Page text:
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Do Cats Understand Mirrors?

by Amber

Have you ever caught your cat staring inquisitively at themselves in the mirror? Do they seem as fascinated with their reflection as they are with that squirrel outside the window? There are plenty of humans who like to pass the time by admiring themselves in the mirror, but do you think cats understand mirrors in the same way? Do they recognize themselves in the glass and realize it’s only a reflection? And what about when they see themselves reflected back from other surfaces, like a puddle?

While we can’t give any of these questions definitive answers, scientists have taken a closer look at whether or not cats are capable of self recognition and how they perceive their own reflections. Here’s what we know.

cats understand mirrors

Self Recognition

Self recognition is all about your ability to see yourself as an individual, understand your own character, and be generally aware of how your being, your existence, is separate from those around you. It’s a kind of inner knowledge, but it also relates to what you see when you look in the mirror.

From the age of about 18 months, humans look at their reflection and recognize themselves. We look into our own eyes and analyze our own facial features all while knowing ourselves physically, emotionally, and spiritually. We’re not quite born with this ability, but by the time we’re old enough to think for ourselves, understanding mirrors seems like a simple concept. But it isn’t.

cats understand mirrors

Self recognition through a mirror is actually a complicated aspect of cognition. It’s something psychologists have been studying for years in both humans and animals. Animal psychologist Diana Reiss told National Geographic,

“It takes a good deal of sophisticated integration of information about yourself and your own movements and what you’re seeing in front of you in that glass.”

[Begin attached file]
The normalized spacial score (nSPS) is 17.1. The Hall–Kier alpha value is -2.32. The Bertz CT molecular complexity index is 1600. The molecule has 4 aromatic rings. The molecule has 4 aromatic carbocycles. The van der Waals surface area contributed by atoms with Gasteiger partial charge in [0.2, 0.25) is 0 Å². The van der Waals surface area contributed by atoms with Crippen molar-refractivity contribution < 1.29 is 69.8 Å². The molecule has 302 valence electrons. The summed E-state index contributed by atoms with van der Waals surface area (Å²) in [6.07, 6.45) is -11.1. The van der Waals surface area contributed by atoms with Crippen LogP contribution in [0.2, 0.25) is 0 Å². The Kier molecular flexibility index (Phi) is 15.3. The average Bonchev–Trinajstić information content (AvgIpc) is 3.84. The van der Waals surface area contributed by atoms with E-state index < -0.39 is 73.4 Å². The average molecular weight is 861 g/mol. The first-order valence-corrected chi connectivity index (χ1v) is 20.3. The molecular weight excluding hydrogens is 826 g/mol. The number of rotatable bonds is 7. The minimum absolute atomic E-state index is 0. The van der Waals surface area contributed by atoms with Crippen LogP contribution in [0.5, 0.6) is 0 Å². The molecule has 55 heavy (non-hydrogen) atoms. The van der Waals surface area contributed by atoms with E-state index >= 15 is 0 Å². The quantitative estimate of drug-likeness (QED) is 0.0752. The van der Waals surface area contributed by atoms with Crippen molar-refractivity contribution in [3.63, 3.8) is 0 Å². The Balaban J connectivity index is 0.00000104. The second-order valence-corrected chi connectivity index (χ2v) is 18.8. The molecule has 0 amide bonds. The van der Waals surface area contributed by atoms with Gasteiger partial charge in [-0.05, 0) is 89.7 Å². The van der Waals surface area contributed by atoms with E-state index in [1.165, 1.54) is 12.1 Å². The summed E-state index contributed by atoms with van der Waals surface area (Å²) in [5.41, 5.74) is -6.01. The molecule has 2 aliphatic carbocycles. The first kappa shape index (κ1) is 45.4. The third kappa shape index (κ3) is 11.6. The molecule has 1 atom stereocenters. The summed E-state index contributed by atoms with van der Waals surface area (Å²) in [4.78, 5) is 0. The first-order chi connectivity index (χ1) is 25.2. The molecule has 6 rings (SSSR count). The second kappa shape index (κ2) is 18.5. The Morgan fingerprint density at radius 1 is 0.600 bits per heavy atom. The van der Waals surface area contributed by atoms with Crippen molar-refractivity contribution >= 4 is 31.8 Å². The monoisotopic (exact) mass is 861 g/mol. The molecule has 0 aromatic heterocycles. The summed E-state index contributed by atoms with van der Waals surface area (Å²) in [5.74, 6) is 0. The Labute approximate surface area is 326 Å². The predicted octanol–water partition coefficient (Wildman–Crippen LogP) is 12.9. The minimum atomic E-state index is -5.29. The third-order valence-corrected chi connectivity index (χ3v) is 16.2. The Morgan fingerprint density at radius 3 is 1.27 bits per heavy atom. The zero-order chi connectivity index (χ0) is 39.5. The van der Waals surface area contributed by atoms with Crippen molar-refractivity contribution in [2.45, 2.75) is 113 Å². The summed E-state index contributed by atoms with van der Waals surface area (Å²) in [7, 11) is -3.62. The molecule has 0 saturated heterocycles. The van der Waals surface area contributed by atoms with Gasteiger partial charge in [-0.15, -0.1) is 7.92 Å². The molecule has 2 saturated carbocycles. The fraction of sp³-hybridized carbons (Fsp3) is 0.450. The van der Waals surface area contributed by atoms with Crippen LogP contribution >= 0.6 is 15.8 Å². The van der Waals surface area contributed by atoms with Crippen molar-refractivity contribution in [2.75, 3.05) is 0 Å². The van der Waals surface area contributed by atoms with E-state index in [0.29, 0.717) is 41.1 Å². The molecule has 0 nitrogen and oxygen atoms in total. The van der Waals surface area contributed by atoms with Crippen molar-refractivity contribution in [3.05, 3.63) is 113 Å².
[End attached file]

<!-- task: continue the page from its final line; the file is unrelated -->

Do Cats Understand Mirrors?

The most well-known study on animal self recognition through mirrors took place in the 1970s by psychologist Gordon Gallup. Researchers observed several species of animals to determine which, if any, could look in a mirror and recognize themselves.

To do this, researchers placed an unscented red dot on an animal’s forehead and then placed them in front of a mirror. They watched for signs that the animal recognized the change in their appearance which would indicate they had sense of self recognition.

Very few animal species passed the test. Asian elephants, great apes, dolphins, and magpies are all on the list of species that most likely have self recognition. Cats, however, didn’t make the cut.

Gallup’s experiment, along with others that are similar, suggest that cats don’t understand mirrors in the way we do. These studies, of course, are far from conclusive. There’s always the chance that cats see themselves in the mirror and simply don’t care that they have a dot on their forehead.

There’s also the theory that cats don’t act like they recognize themselves because their primary sense isn’t their vision, but their sense of smell. Cats recognize their humans and fellow pets not so much by looking at them, but by smelling them. Everyone has a unique scent, and scent can be a much more reliable identifier.

If They Don’t See Themselves, What Do They See?

Accepting that cats don’t understand mirrors in the way we do, we have to wonder what it is they think they see. Countless cats have at least some kind of reaction when they look at their reflection, so we know they’re thinking something.

A lot of cats will try and look behind the mirror or off to the side as if expecting their reflection to manifest into another cat. Others, like the cat in the video below, show defensive behaviors. This suggests that while they probably don’t recognize themselves, they most likely recognize the reflection as a fellow feline—or at least another animal.

There’s also the possibility that cats see the reflection, but completely dismiss it as unimportant. It doesn’t smell like another animal, it isn’t reaching out to grab them, therefore it’s not a threat.

Even with all these studies and theories, it’s impossible to really know if cats understand mirrors. Put your cat in front of a mirror and see for yourself how they react. What do you think they’re thinking?

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